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Math Help - interesting problem with a function (not defined) - quite intimidating

  1. #1
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    interesting problem with a function (not defined) - quite intimidating

    I found this question to be quite intimidating:

    Suppose a function f has the following properties:
    • f is differentiable everywhere.
    • For all values of x and y, interesting problem with a function (not defined) - quite intimidating-codecogseqn-13.gif.
    • interesting problem with a function (not defined) - quite intimidating-codecogseqn-14.gif.
    • interesting problem with a function (not defined) - quite intimidating-codecogseqn-15.gif.



    a) Show that:
    interesting problem with a function (not defined) - quite intimidating-codecogseqn-17.gif
    b) Show that interesting problem with a function (not defined) - quite intimidating-codecogseqn-18.gif for all values of x by first showing that interesting problem with a function (not defined) - quite intimidating-codecogseqn-19.gif for all x.

    c) Use the definition of the derivative to prove that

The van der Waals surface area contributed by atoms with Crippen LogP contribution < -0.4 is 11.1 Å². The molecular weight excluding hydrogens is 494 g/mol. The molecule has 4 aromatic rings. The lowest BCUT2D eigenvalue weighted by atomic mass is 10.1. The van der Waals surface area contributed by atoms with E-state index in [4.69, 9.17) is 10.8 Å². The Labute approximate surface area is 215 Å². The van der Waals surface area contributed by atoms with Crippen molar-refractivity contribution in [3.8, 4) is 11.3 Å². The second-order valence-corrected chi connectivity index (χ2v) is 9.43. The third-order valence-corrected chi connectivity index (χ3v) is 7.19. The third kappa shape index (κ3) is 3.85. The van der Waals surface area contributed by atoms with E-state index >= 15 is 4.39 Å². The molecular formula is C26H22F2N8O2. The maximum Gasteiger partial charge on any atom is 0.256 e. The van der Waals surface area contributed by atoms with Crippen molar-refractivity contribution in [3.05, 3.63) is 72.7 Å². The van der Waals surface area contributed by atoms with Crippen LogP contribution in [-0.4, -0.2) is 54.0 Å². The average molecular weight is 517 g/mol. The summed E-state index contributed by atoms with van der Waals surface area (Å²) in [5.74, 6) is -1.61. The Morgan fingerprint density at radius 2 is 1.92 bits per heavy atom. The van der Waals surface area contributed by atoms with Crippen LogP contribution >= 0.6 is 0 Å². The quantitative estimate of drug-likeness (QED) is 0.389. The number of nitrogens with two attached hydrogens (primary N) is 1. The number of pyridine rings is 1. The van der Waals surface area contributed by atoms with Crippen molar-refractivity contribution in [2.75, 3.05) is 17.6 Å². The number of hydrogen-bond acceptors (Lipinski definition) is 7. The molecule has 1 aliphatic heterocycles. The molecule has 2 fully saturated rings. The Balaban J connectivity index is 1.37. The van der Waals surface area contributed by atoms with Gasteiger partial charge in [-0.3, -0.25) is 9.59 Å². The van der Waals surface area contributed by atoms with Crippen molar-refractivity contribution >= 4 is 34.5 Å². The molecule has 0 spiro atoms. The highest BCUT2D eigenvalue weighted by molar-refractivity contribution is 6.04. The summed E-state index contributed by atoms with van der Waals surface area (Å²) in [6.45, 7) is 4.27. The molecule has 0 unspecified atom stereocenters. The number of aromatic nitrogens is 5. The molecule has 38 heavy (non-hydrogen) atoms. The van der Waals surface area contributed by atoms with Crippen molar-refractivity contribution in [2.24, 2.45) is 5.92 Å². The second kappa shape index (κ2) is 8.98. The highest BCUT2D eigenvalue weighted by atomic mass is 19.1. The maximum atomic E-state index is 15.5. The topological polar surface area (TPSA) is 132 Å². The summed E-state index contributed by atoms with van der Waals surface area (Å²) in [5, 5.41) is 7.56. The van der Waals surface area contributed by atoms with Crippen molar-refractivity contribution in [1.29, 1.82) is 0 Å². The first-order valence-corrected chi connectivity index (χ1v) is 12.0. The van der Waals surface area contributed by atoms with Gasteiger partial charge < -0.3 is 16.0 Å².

interesting problem with a function (not defined) - quite intimidating-codecogseqn-20.gif for all x.

    I'd assume f would be a constant function. It seems to have similar properties as such a function. Anyway, thanks for help!
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  2. #2
    Super Member ILikeSerena's Avatar
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    Re: interesting problem with a function (not defined) - quite intimidating

    Quote Originally Posted by zachd77 View Post
    I found this question to be quite intimidating:

    Suppose a function f has the following properties:
    • f is differentiable everywhere.
    • For all values of x and y, Click image for larger version. 

Name:	CodeCogsEqn-13.gif 
Views:	3 
Size:	779 Bytes 
ID:	26391.
    • Click image for larger version. 

Name:	CodeCogsEqn-14.gif 
Views:	25 
Size:	469 Bytes 
ID:	26392.
    • Click image for larger version. 

Name:	CodeCogsEqn-15.gif 
Views:	26 
Size:	437 Bytes 
ID:	26393.



    a) Show that:
    Click image for larger version.